Posted by: paulgarner | March 19, 2010

Notes from the field: bentonites in the English Chalk and a Welsh “Tuesday afternoon deposit”

I got back last night from a short field trip to a couple of well known geological sites. On Wednesday I was down on the south coast of England taking a look at the Upper Cretaceous Chalk. Of particular interest were the marl horizons within the Chalk which are well exposed in the cliffs at the foot of Friars Bay Steps in Peacehaven. Mineralogical and geochemical data suggests that at least some of these are bentonites – volcanic ash bands – demonstrating that explosive volcanic activity was occurring simultaneously with the deposition of the Chalk. It seems that the Chalk Sea wasn’t quite as placid as some have previously thought, a point that also comes across in Wray and Gale’s (2006) helpful review of the palaeoenvironment of Upper Cretaceous Chalks.

Then it was on to South Wales on Thursday where I visited the famous unconformity between the Carboniferous Limestone and the overlying ‘Littoral Lias’ (Lower Jurassic) at Ogmore-by-Sea. The Sutton Stone member at the base of the Jurassic sequence has generally been regarded as a transgressive shoreline-beach deposit laid down over a period of several million years. However, it was controversially reinterpreted by the late Derek Ager (1986a) as a mass-flow unit deposited rapidly during a single, major storm – one of his beloved “Tuesday afternoon deposits”. Although subsequent workers including Fletcher et al (1986) challenged Ager’s reinterpretation, Ager himself remained unbowed (1986b), and much can be said in favour of his more catastrophic hypothesis. After all, as Ager pointed out, the Sutton Stone is a matrix-supported conglomerate, which is characteristic of mass-flow deposits, and it appears to lack bedding planes. The bedding plane that Johnson and McKerrow (1995) claimed to be able to identify locally within the Sutton Stone may well be a stylolitic (pressure solution) feature.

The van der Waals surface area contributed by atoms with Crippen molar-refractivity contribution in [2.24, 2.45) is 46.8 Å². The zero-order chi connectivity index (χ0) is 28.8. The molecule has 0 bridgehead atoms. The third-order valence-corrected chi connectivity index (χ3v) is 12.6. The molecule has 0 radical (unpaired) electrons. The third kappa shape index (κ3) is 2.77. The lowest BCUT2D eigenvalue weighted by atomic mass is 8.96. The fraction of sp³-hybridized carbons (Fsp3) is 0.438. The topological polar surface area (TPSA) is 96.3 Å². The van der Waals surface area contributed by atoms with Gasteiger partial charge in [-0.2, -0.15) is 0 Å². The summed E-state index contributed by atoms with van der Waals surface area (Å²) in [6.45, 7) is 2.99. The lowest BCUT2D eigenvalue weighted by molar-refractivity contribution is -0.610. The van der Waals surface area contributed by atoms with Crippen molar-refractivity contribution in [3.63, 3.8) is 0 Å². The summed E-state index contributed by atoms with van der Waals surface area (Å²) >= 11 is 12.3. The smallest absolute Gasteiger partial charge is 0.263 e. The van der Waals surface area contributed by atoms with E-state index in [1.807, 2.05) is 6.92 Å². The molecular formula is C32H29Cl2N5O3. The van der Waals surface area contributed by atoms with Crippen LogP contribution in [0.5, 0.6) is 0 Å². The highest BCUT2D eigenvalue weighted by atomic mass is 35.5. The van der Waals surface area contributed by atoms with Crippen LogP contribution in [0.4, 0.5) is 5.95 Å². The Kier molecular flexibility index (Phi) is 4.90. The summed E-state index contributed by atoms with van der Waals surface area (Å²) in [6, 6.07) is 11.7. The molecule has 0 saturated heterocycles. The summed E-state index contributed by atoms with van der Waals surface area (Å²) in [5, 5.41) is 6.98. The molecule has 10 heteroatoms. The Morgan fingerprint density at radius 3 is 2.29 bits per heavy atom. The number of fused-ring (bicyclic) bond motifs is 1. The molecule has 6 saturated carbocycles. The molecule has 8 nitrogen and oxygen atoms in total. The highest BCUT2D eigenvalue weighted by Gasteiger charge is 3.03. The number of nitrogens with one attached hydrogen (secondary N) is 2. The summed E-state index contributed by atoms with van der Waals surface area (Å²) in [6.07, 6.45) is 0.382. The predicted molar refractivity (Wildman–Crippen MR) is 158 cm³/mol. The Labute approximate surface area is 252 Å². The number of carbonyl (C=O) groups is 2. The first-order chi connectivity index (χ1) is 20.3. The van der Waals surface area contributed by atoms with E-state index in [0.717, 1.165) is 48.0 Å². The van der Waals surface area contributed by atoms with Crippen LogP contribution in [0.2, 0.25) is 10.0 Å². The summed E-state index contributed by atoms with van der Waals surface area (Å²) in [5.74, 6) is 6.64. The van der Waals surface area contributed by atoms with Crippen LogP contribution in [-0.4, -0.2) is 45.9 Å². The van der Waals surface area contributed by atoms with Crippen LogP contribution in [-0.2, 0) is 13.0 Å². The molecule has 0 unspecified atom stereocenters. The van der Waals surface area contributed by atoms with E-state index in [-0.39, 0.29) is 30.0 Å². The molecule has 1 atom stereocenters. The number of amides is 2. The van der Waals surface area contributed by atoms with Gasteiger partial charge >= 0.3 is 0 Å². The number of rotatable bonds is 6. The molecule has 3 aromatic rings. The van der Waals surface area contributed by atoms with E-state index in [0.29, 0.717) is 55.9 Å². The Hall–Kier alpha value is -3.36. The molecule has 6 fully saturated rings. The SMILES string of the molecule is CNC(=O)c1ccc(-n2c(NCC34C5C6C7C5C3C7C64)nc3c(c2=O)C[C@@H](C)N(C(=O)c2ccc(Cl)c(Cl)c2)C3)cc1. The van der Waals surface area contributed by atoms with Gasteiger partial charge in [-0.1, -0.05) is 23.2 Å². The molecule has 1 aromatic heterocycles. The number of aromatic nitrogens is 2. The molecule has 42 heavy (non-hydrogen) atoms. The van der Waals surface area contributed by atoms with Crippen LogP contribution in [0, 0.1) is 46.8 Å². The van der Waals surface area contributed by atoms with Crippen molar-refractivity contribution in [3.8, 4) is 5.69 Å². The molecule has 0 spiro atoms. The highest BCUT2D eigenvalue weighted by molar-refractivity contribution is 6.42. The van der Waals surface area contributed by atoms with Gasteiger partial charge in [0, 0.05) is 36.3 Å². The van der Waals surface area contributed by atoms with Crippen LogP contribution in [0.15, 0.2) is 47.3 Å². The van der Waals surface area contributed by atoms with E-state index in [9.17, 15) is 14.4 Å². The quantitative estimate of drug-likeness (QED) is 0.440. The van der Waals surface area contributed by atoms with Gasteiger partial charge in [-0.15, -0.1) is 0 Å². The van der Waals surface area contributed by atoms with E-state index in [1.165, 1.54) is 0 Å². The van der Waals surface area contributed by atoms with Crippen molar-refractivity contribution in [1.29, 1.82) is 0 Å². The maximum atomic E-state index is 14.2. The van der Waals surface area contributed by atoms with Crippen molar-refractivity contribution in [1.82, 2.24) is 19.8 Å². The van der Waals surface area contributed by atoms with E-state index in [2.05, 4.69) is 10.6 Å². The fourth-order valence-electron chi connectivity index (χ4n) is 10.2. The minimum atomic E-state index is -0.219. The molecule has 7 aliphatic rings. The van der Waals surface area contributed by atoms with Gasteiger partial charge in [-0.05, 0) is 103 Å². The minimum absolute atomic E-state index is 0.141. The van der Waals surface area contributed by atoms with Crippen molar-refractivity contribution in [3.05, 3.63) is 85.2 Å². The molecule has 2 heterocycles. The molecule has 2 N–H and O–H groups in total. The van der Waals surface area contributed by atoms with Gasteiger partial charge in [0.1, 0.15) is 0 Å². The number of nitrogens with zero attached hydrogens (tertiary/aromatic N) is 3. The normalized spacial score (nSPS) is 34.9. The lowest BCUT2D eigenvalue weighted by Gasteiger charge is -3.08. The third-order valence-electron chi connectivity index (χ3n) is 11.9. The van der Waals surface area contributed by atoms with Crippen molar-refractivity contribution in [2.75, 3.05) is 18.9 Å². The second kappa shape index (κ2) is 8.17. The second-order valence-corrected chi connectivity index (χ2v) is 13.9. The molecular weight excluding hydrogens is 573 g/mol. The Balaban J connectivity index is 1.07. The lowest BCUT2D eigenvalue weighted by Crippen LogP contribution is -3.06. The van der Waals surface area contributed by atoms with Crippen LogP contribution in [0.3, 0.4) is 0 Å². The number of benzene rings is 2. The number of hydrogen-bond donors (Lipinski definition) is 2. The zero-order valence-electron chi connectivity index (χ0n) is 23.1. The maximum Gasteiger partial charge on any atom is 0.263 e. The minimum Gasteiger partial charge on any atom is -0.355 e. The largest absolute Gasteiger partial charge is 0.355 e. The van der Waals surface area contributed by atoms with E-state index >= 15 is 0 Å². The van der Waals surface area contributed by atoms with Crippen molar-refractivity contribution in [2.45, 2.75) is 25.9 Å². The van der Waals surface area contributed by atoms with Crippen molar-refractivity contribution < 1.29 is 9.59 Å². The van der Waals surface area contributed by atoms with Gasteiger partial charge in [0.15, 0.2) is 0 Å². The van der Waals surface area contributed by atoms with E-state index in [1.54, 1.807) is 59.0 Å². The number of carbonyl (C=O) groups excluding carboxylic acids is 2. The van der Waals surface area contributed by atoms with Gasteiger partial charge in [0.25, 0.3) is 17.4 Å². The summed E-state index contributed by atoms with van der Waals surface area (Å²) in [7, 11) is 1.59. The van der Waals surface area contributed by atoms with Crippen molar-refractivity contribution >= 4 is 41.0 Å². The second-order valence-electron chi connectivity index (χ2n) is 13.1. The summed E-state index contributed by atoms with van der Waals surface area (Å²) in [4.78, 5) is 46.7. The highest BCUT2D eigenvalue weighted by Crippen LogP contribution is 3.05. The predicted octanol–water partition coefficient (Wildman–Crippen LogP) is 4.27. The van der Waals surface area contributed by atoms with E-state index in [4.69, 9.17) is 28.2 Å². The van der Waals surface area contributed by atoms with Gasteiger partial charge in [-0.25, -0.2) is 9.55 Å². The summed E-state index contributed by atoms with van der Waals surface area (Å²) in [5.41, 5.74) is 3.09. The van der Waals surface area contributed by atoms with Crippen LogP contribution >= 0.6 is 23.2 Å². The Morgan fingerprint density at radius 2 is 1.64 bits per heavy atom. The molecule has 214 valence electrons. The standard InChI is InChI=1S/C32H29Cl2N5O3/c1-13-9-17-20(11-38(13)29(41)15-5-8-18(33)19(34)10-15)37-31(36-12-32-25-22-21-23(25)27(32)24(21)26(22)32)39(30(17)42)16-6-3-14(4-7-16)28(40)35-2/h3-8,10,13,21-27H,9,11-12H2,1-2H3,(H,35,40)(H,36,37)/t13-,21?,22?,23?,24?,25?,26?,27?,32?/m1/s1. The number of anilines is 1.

Ager D. V. 1986a. A reinterpretation of the basal ‘Littoral Lias’ of the Vale of Glamorgan. Proceedings of the Geologists’ Association 97:29-35.

Ager D. V. 1986b. Reply. Proceedings of the Geologists’ Association 97:384.

Fletcher C. J. N., Davies J. R., Wilson D., Smith M. 1986. The depositional environment of the basal ‘Littoral Lias’ in the Vale of Glamorgan – a discussion of the reinterpretation by Ager (1986). Proceedings of the Geologists’ Association 97:383-384.

Johnson M. E., McKerrow W. S. 1995. The Sutton Stone: an early Jurassic rocky shore deposit in South Wales. Palaeontology 38:529-541.

Wray D. S., Gale A. S. 2006. The palaeoenvironment and stratigraphy of Late Cretaceous Chalks. Proceedings of the Geologists’ Association 117:145-162.



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